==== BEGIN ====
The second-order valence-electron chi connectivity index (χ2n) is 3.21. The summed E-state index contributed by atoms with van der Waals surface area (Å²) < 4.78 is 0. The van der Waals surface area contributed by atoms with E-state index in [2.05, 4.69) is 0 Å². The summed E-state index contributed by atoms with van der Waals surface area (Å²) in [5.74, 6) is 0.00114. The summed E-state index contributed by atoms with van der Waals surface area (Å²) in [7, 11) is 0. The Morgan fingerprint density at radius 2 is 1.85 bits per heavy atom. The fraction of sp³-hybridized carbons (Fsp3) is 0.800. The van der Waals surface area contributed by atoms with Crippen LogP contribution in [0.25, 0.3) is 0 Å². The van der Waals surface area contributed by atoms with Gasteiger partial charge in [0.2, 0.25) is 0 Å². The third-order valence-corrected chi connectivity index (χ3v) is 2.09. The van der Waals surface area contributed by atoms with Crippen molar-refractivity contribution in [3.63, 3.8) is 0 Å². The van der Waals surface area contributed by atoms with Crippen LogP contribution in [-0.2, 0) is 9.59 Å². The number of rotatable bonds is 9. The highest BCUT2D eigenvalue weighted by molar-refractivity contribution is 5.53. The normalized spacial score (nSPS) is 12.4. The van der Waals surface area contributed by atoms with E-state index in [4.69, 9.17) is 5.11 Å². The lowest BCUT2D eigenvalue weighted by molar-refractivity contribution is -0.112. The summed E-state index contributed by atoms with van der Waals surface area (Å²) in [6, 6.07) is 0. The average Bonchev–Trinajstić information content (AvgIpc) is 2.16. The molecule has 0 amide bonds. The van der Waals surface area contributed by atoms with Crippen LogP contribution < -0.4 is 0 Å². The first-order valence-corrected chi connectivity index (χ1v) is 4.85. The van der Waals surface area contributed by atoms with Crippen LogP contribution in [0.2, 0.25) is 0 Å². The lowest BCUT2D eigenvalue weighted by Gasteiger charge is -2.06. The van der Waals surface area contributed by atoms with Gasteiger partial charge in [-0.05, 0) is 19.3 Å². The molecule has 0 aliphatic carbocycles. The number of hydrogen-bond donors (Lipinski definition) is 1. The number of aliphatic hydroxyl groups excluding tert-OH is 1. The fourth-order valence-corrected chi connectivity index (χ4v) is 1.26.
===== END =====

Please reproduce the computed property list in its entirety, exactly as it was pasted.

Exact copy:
The second-order valence-electron chi connectivity index (χ2n) is 3.21. The summed E-state index contributed by atoms with van der Waals surface area (Å²) < 4.78 is 0. The van der Waals surface area contributed by atoms with E-state index in [2.05, 4.69) is 0 Å². The summed E-state index contributed by atoms with van der Waals surface area (Å²) in [5.74, 6) is 0.00114. The summed E-state index contributed by atoms with van der Waals surface area (Å²) in [7, 11) is 0. The Morgan fingerprint density at radius 2 is 1.85 bits per heavy atom. The fraction of sp³-hybridized carbons (Fsp3) is 0.800. The van der Waals surface area contributed by atoms with Crippen LogP contribution in [0.25, 0.3) is 0 Å². The van der Waals surface area contributed by atoms with Gasteiger partial charge in [0.2, 0.25) is 0 Å². The third-order valence-corrected chi connectivity index (χ3v) is 2.09. The van der Waals surface area contributed by atoms with Crippen molar-refractivity contribution in [3.63, 3.8) is 0 Å². The van der Waals surface area contributed by atoms with Crippen LogP contribution in [-0.2, 0) is 9.59 Å². The number of rotatable bonds is 9. The highest BCUT2D eigenvalue weighted by molar-refractivity contribution is 5.53. The normalized spacial score (nSPS) is 12.4. The van der Waals surface area contributed by atoms with E-state index in [4.69, 9.17) is 5.11 Å². The lowest BCUT2D eigenvalue weighted by molar-refractivity contribution is -0.112. The summed E-state index contributed by atoms with van der Waals surface area (Å²) in [6, 6.07) is 0. The average Bonchev–Trinajstić information content (AvgIpc) is 2.16. The molecule has 0 amide bonds. The van der Waals surface area contributed by atoms with Crippen LogP contribution < -0.4 is 0 Å². The first-order valence-corrected chi connectivity index (χ1v) is 4.85. The van der Waals surface area contributed by atoms with Crippen LogP contribution in [0.2, 0.25) is 0 Å². The lowest BCUT2D eigenvalue weighted by Gasteiger charge is -2.06. The van der Waals surface area contributed by atoms with Gasteiger partial charge in [-0.05, 0) is 19.3 Å². The molecule has 0 aliphatic carbocycles. The number of hydrogen-bond donors (Lipinski definition) is 1. The number of aliphatic hydroxyl groups excluding tert-OH is 1. The fourth-order valence-corrected chi connectivity index (χ4v) is 1.26.